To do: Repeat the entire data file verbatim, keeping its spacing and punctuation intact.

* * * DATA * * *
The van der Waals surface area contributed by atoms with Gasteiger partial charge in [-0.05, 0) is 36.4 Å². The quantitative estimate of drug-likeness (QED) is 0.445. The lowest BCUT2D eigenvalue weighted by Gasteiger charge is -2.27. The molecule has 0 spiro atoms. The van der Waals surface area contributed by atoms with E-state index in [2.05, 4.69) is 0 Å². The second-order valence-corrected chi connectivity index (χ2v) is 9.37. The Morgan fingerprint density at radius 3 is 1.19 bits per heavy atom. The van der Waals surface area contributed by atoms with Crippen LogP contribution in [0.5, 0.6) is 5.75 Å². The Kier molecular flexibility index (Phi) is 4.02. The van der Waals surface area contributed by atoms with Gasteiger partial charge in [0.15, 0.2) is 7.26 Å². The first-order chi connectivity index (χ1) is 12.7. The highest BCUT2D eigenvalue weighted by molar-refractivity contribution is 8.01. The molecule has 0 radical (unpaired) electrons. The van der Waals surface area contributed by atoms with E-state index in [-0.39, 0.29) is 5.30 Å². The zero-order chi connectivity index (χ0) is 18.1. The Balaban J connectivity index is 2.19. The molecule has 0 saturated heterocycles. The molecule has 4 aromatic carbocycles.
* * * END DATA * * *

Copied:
The van der Waals surface area contributed by atoms with Gasteiger partial charge in [-0.05, 0) is 36.4 Å². The quantitative estimate of drug-likeness (QED) is 0.445. The lowest BCUT2D eigenvalue weighted by Gasteiger charge is -2.27. The molecule has 0 spiro atoms. The van der Waals surface area contributed by atoms with E-state index in [2.05, 4.69) is 0 Å². The second-order valence-corrected chi connectivity index (χ2v) is 9.37. The Morgan fingerprint density at radius 3 is 1.19 bits per heavy atom. The van der Waals surface area contributed by atoms with Crippen LogP contribution in [0.5, 0.6) is 5.75 Å². The Kier molecular flexibility index (Phi) is 4.02. The van der Waals surface area contributed by atoms with Gasteiger partial charge in [0.15, 0.2) is 7.26 Å². The first-order chi connectivity index (χ1) is 12.7. The highest BCUT2D eigenvalue weighted by molar-refractivity contribution is 8.01. The molecule has 0 radical (unpaired) electrons. The van der Waals surface area contributed by atoms with E-state index in [-0.39, 0.29) is 5.30 Å². The zero-order chi connectivity index (χ0) is 18.1. The Balaban J connectivity index is 2.19. The molecule has 0 saturated heterocycles. The molecule has 4 aromatic carbocycles.